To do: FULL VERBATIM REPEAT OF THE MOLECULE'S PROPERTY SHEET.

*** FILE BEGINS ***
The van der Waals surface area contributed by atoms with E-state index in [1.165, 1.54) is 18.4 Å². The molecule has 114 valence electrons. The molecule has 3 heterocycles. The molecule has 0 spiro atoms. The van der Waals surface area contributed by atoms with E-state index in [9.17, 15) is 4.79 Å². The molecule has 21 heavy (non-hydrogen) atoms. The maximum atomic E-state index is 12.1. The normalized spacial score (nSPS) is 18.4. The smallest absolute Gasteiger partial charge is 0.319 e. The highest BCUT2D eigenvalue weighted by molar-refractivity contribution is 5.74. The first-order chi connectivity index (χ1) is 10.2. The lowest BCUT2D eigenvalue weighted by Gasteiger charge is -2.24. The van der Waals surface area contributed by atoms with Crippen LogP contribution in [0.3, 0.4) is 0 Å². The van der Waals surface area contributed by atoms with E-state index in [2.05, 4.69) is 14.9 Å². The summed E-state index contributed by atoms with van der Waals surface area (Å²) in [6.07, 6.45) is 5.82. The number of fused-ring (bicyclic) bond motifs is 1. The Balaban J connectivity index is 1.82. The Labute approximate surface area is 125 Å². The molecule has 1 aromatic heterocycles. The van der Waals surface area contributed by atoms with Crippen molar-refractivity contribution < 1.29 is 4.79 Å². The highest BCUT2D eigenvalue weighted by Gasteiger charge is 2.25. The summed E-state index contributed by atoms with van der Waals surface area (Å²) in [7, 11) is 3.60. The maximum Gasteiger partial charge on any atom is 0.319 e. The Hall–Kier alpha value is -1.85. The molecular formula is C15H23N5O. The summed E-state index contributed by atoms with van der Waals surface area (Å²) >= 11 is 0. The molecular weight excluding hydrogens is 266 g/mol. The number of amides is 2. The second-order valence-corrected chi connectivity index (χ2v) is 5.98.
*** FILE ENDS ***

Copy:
The van der Waals surface area contributed by atoms with E-state index in [1.165, 1.54) is 18.4 Å². The molecule has 114 valence electrons. The molecule has 3 heterocycles. The molecule has 0 spiro atoms. The van der Waals surface area contributed by atoms with E-state index in [9.17, 15) is 4.79 Å². The molecule has 21 heavy (non-hydrogen) atoms. The maximum atomic E-state index is 12.1. The normalized spacial score (nSPS) is 18.4. The smallest absolute Gasteiger partial charge is 0.319 e. The highest BCUT2D eigenvalue weighted by molar-refractivity contribution is 5.74. The first-order chi connectivity index (χ1) is 10.2. The lowest BCUT2D eigenvalue weighted by Gasteiger charge is -2.24. The van der Waals surface area contributed by atoms with Crippen LogP contribution in [0.3, 0.4) is 0 Å². The van der Waals surface area contributed by atoms with E-state index in [2.05, 4.69) is 14.9 Å². The summed E-state index contributed by atoms with van der Waals surface area (Å²) in [6.07, 6.45) is 5.82. The number of fused-ring (bicyclic) bond motifs is 1. The Balaban J connectivity index is 1.82. The Labute approximate surface area is 125 Å². The molecule has 1 aromatic heterocycles. The van der Waals surface area contributed by atoms with Crippen molar-refractivity contribution < 1.29 is 4.79 Å². The highest BCUT2D eigenvalue weighted by Gasteiger charge is 2.25. The summed E-state index contributed by atoms with van der Waals surface area (Å²) in [7, 11) is 3.60. The maximum Gasteiger partial charge on any atom is 0.319 e. The Hall–Kier alpha value is -1.85. The molecular formula is C15H23N5O. The summed E-state index contributed by atoms with van der Waals surface area (Å²) >= 11 is 0. The molecular weight excluding hydrogens is 266 g/mol. The number of amides is 2. The second-order valence-corrected chi connectivity index (χ2v) is 5.98.